The University of Notre Dame announced Tuesday that it will no longer use hydraulic lifts when filming football practices.
The announcement came more than four months after the college sports video community was shaken by the death of Notre Dame student videographer Declan Sullivan, whose scissor lift toppled over in 50 mile per hour winds last October. Investigations by the university and the Indiana Occupational Safety and Health Administration are ongoing.
According to the South Bend Tribune, construction began Tuesday on a system that will employ cameras mounted on four 50-foot poles, one serving each of four practice fields at Notre Dame's LaBar Practice Complex. The cameras will be operated remotely from two permanent structures on the practice fields.
"I said in the days after Declan's death that we would do everything in our power to make changes to ensure that such an accident does not happen again - here or elsewhere," Notre Dame's president, the Rev. John I. Jenkins, stated in a press release. "This system puts safety at the forefront in a completely new and innovative way."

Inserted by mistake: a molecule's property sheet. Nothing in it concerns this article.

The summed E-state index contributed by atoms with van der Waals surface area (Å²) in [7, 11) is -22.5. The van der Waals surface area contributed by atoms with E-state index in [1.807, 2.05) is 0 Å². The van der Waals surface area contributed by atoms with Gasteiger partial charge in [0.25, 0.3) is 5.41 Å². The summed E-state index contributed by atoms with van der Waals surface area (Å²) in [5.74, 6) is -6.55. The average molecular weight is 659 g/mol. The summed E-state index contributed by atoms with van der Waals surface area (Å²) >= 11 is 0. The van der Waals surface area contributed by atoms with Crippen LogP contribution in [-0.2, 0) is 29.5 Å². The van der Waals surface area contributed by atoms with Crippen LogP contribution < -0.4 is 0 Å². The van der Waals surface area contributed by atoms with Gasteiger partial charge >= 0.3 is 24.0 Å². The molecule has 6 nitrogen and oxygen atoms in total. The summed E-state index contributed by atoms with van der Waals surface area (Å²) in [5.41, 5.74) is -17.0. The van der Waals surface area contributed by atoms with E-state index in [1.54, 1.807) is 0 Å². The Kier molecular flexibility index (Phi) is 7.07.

That said, shooting video with unmanned cameras as apposed to elevated individuals was a concept already several years old when AB described the technology in 2002.
The Associated Press reported Wednesday that the Sullivan family is pleased with Notre Dame's decision and urges other schools to follow suit. Mike Miley, Declan's uncle, said, "The family, specifically [Declan's father] Barry, said he hopes other universities and sporting organizations take a look at their safety environments and follow Notre Dame's lead to see if there are other ways to make life safer for workers in other areas, as well."
In another gesture appreciated by the Sullivan family, the weatherproof boxes holding the video cameras will feature shamrock decals with the initials DS in the middle, similar to those appearing on Fighting Irish football helmets last fall. Rev. Jenkins said a permanent campus memorial to Sullivan also is in the works.